As the ghost left the chamber, the candle shone through him, haloed in poisonous green. Poison–she sobbed again as the recent play, Hamlet’s ranting, and the ghost’s words came together in her mind, and she knew what her second husband had done to free her from her first.
Later, Claudius had calmed her, soothed her, as he always did, and sent young Hamlet away. She clung to him in the weeks that followed, while her new knowledge lay like a bruise constantly squeezed between her heart and soul. Claudius had done foul murder in secret for her sake, yet still they had not escaped her first husband. His ghost walked, thirsting for vengeance, and her own son was the weapon he would use against them both.
Now, just as she had begun to think she might find peace and a sense of safety, Hamlet had returned. Her mother’s eye marked the changes in him, both superficial and deep–the sea-bleached hair and tanned skin, the new hardness and grief. Her heart broke once more; just so had his father looked when he came back from the Polish wars, when his true nature first began to show itself to her. Something more had happened in young Hamlet’s absence, more than the accidental deaths of Polonius and Ophelia, to set this madness so firmly in his soul.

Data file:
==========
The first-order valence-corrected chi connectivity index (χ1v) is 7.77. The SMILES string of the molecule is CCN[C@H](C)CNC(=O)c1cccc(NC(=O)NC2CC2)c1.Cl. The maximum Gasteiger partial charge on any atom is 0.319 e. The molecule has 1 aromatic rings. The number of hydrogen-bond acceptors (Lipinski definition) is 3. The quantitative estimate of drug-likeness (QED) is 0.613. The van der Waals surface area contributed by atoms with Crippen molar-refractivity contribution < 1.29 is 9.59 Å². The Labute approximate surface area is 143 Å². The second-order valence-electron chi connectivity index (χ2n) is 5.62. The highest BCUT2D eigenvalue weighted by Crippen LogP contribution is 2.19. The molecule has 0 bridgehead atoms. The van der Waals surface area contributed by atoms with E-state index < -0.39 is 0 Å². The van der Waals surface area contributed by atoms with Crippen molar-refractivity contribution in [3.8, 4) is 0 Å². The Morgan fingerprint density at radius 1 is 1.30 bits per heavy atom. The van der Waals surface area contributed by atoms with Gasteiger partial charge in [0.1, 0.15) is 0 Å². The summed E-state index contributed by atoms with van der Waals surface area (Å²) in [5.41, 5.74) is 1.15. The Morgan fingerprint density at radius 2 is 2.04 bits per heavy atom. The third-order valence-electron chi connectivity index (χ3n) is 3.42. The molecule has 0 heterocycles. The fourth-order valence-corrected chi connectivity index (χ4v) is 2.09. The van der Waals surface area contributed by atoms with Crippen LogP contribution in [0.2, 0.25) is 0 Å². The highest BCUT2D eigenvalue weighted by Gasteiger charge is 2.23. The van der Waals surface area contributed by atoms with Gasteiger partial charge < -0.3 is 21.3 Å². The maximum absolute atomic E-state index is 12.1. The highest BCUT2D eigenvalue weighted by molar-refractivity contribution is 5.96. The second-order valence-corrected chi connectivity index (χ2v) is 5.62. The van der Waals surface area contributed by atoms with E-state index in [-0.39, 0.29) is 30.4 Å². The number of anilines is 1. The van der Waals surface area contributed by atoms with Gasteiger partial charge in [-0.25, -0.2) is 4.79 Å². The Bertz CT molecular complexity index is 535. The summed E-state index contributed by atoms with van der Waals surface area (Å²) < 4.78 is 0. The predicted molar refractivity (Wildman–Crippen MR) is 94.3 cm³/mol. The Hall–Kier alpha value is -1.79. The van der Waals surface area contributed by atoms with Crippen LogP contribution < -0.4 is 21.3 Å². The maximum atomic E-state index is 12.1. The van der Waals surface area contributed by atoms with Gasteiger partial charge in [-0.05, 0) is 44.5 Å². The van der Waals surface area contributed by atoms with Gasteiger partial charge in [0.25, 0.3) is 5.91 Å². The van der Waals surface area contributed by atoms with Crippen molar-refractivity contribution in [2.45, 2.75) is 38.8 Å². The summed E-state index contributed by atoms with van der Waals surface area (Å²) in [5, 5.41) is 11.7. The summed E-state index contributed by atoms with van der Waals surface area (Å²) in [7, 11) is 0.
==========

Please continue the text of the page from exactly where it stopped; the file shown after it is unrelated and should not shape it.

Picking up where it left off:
Claudius saw it, too. “Good Gertrude, set some watch over your son,” he told her as Horatio and his friends led Hamlet away from Ophelia’s grave.
With every nerve alight, she hurried to comply, while the thought beat in her brain: My son is mad, as his father was mad. Thanks be unto God that Claudius my husband has escaped this family curse.
She looked first in Hamlet’s chambers, expecting that his friend Horatio would have taken him there, but found only a tumble of baggage hastily returned. As she turned to leave the room, she heard their voices through the window. She started forward, to call to him, then froze motionless as his words reached her. “–I found, Horatio–Ah, royal knavery! –an exact command …my head should be struck off.”